Contracting a UTI From Sex

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Contracting a UTI From Sex

written by Dr. Navin Ramchandani Written by Dr. Navin Ramchandani
Dr. Navin Ramchandani

Dr. Navin Ramchandani

Dr. Navin Ramchandani's passion is diagnosing and treating people with complicated health issues to help improve their overall health and quality of life.

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December 1, 2021 Read Time - 6 minutes

Contracting a UTI From Sex

A urinary tract infection (UTI) is one of the most common types of infections. If you find that you’ve contracted a UTI after sex, you might be wondering how UTIs and sex are connected and how to avoid UTIs when sexually active.

Here, we’ll help answer these questions and provide some useful information about UTIs and their connection to sex.

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What Is a Urinary Tract Infection (UTI)?

An infection anywhere along the urinary tract is called a urinary tract infection (UTI). The urinary tract is made up of six organs that remove waste and excess water in the form of urine from the body.

These organs are:

  • The two kidneys
  • The two ureters
  • The bladder
  • The urethra (the urethra connects the bladder to outside the body so you can urinate)

When bacteria enter the urethra, it can use urine and cells as food to multiply and develop into an infection. The bacteria that account for about 90 percent of all uncomplicated UTIs are Escherichia coli, or E. coli. The main causes of a UTI include:

  • Improper wiping (i.e., from back to front)
  • Toilet backsplash
  • Unprotected anal sex, which increases the likelihood of the bacteria from the anus area entering the urinary tract

“Infection limited to your bladder can be painful and annoying,” according to Mayo Clinic. “However, serious consequences can occur if a UTI spreads to your kidneys.” As a result, it’s important to seek medical care if you’re experiencing any UTI symptoms.

Can You Get UTI From Sex?

Yes, it is possible to get a UTI from sex. While having sex does not mean you will develop a UTI, sex can increase your risk of infection by irritating the urethra or introducing bacteria into the urinary tract.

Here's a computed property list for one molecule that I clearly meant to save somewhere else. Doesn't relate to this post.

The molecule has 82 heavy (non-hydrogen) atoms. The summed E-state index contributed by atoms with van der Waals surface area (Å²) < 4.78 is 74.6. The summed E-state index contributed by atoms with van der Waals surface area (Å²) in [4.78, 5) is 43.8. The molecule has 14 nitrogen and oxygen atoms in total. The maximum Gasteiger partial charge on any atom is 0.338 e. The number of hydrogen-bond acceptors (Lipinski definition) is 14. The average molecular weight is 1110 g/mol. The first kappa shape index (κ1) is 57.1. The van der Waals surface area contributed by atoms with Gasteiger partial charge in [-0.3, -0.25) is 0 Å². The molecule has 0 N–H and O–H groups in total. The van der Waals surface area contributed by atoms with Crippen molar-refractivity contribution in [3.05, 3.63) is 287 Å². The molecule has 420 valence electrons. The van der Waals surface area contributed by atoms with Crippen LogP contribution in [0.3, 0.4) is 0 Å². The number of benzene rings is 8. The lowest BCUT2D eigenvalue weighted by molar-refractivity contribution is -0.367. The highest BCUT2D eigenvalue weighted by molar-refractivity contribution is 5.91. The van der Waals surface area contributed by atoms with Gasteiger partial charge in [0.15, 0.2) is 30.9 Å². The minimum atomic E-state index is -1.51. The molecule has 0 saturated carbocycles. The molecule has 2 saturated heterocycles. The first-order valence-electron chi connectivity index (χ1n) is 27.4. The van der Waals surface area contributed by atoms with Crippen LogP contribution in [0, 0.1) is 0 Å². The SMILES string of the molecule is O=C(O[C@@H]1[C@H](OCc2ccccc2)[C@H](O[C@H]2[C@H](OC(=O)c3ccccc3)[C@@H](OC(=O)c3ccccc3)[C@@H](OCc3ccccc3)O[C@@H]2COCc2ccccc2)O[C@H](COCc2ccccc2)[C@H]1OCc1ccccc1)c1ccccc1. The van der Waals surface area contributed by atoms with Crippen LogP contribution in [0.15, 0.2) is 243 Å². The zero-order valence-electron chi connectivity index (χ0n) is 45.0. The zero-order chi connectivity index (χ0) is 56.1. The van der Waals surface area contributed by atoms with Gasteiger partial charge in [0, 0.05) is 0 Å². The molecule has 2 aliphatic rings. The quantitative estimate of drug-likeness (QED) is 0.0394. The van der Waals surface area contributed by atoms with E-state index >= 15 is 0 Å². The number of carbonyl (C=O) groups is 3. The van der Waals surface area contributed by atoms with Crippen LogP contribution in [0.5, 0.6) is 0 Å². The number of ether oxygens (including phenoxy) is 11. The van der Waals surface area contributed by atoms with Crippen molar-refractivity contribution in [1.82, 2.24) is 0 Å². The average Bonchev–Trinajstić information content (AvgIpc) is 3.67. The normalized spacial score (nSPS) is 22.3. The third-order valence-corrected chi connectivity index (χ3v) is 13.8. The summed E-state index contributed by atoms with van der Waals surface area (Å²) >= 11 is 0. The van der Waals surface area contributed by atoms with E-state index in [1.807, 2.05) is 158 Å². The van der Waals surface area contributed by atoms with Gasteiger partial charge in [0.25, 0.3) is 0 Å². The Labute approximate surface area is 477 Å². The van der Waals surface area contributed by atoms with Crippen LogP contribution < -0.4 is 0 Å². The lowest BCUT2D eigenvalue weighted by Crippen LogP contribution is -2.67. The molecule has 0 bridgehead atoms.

The urethra is a thin tube that connects the outside of the body to the bladder. When the urethra becomes irritated or inflamed, it is much easier to develop an infection in the bladder. Sometimes, bacteria that is in or near the vaginal opening can be moved into the urethra during penetration. Bacteria on your partner’s penis or on a penetrating toy can also enter the urinary tract.

UTI and Sex: Can Sex Cause UTI?

Yes, it is possible to develop a UTI from sex. E. coli, the bacteria responsible for about 90 percent of uncomplicated UTIs, are commonly found in the gastrointestinal (GI) tract. This makes protected or unprotected anal sex a common cause of UTI after sex. Since E. coli can be found in feces and around the anus, there is an increased risk of bacteria entering the urinary tract of male partners during unprotected sex or entering the urinary tract of female partners from contaminated penis, condom or sex toy.

Other types of bacteria can be transferred to the urinary tract during sexual intercourse and  sexually transmitted, such as:

These infections are contained to the reproductive organs and urethra. This means they generally lead to infections in the lower urinary tract only, which includes the urethra and bladder.

While a UTI is not a sexually transmitted disease (STD) and not contagious, the bacteria that can lead to an STD can be transferred to your partner.

What Is Honeymoon Cystitis?

Honeymoon cystitis is a type of urinary tract infection. Cystitis is the medical term for an infection in the bladder that can cause pressure and cramping in the lower abdomen and burning urination, as well as difficulty urinating and no fever. Usually, the lining of the urethra and bladder becomes inflamed and irritated.

Frequent sexual intercourse can increase the chance of bacteria entering the urinary tract and the vagina being irritated when insufficient lubrication is used. The increased friction from insufficient lubrication during vaginal sex can irritate the woman’s urethra, leading to inflammation.